There’s no question, though, that RKO sold HITLER’S CHILDREN from a shocking mens’ magazine angle; the one-sheet movie poster copy screams, “WE KNOW WHAT TO DO TO WOMEN WHO ARE NOT FIT TO BE NAZI MOTHERS!” over the image of a jack-booted thug holding a whip (it could easily be an Argosy or True cover). But shocking melodrama alone probably didn’t account for this cheap B’s huge crossover appeal to A-level audiences and grosses; its doomed love affair between feisty, pretty Bonita Granville and wavering sadist/sensitive lover Tim Holt (the underrated Holt is terrific here) must have intrigued the increasingly female-centered home front audiences that didn’t mind a little Nazi perversion to spice up their dime store romance. Except for one or two instances of obviously slipped-in Commie propaganda from admitted Reds Emmet Lavery and director Dmytryk (who took over for fired Irving Reis), the script sticks to a basic Nazi-meets-girl, Nazi-loves-girl, Nazi-loses-girl romantic melodrama framework, with a (now fading fast) all-American context of God-given individual freedom threatened by an all-powerful, dangerous State (“Hollywood Ten” Dmytryk wasn’t lying when he eventually turned rat for HUAC; Communist agit-prop was present in a lot of his early outings — just listen to a strident Granville calling for people to “unite,” because “the whole world is everybody’s business now,” after a fellow student questions the League of Nations’ worth).

After director Dmytryk’s opening visual rip-off of a Leni Riefenstahl-style Hitler Youth consecration ceremony (cinematographer Russell Metty nails her fascist schematic, before turning to a noirish, high-key lighting design), scripter Lavery wisely pulls back with several humorous scenes...along with the unintentionally funny assertion from strangely passive narrator Kent Smith that Germany was, despite “some unpleasant moments,” “still a pretty nice place” right before 1933. Granville and Holt “meet cute”— she tricks him with a “Heil Hitler” before bashing him — and the audience is effectively put off guard as to what tone HITLER’S CHILDREN is going to eventually strike. Gradually, Lavery and Dmytryk quite nicely start pulling out the rug from under the viewers’ expectations, building their uneasiness with an assured, steady rhythm as we’re shown how quickly the rot is spreading in Hitler’s Germany, where debts to the Fatherland are paid off by mothers having babies, only to have those Hitler Youth children grow up and terrorize their parents as they declare their undying loyalty to their Fuehrer. Beginning with S.A. officer Peter van Eyck demanding from Smith the custody of Polish, Jewish, and German students — including Granville — from the American school, and the American Embassy’s helplessness to rescue Granville from the clutches of the Nazi state, the movie effectively conveys a sinking feeling that things aren’t going to work out for pretty, increasingly threatened Granville.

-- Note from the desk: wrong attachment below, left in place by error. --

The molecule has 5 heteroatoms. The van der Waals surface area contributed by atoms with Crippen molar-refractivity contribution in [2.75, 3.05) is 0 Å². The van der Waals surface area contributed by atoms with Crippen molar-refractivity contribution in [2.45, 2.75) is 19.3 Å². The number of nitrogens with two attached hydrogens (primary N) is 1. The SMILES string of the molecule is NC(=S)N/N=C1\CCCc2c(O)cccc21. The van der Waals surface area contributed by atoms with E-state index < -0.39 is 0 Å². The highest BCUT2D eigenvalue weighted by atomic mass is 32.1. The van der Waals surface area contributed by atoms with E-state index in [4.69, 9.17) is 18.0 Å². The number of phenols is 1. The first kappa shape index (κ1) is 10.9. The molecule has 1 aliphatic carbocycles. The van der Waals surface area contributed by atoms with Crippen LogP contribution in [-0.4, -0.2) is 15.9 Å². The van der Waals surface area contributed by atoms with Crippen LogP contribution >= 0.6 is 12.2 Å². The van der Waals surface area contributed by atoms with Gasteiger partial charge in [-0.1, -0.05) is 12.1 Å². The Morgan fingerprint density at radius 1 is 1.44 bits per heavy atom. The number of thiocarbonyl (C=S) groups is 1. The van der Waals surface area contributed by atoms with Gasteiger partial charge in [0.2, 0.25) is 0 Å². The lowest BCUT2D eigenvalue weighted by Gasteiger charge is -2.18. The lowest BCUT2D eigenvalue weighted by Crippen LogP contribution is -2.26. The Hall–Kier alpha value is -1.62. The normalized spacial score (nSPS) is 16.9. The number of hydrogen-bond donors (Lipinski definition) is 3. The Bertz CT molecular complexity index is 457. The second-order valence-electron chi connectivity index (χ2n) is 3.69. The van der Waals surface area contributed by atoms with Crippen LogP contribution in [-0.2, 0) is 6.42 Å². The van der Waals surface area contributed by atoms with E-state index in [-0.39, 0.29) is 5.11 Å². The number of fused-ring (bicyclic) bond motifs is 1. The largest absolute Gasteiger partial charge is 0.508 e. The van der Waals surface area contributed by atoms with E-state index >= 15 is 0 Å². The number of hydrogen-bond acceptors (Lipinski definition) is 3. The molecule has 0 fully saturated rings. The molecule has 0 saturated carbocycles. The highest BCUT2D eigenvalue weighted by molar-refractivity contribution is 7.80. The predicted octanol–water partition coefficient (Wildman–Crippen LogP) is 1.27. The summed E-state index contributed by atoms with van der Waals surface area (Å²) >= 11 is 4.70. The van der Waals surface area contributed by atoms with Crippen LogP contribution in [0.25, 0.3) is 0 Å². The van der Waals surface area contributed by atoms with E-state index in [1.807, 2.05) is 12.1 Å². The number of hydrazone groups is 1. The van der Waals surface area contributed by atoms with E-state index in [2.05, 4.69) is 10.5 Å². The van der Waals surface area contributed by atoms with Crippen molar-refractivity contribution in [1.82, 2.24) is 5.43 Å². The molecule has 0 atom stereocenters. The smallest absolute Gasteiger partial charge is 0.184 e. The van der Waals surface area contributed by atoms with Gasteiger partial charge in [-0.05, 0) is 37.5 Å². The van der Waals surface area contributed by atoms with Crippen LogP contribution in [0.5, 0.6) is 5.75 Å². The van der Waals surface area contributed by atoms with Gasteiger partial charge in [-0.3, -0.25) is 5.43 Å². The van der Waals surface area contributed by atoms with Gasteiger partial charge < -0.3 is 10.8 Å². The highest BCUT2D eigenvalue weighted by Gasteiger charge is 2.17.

By the time fey Nazi manipulator Otto Kruger is leering at Granville, telling her he’ll find “duties for her that fit her...capacities,” and Holt asking her to have a child with him out of wedlock to save her skin (a pretty shocking suggestion to come from the “hero” in a 1943 movie), HITLER’S CHILDREN goes into full, deliciously pulpy exploitation mode, with trips to the sterilization hospital (where Kruger chillingly — and accurately — sums up the range of Aryan-determined “crimes” that can land a woman there: “color blindness to political thought”), culminating in Granville being tied to the whipping post, her shirt torn from her back, as lover Holt nods for a Nazi goon to begin the fun. If HITLER’S CHILDREN had only been that, it would have made money, to be sure. However, the faintly ridiculous, marvelously swoony/tragic wrap-up that satisfies the viewer both romantically and propagandistically, is probably what kept word of mouth going so strong for this energetic, nervy little B.

Print damage is evident in the form of lots of scratches and dirt in this standard DVD fullscreen 1.37:1 black and white transfer. That said, it’s still a sharp rendering, with decent blacks, adequate fine detail, and acceptable grain structure (it looks like an old movie...but it also looks better than this reviewer has ever seen it, in any other presentation). The Dolby Digital English mono audio track has a bit of hiss and pop, but certainly nothing distracting, with clean dialogue and a nice re-recording level. No subtitles available.
(Paul Mavis)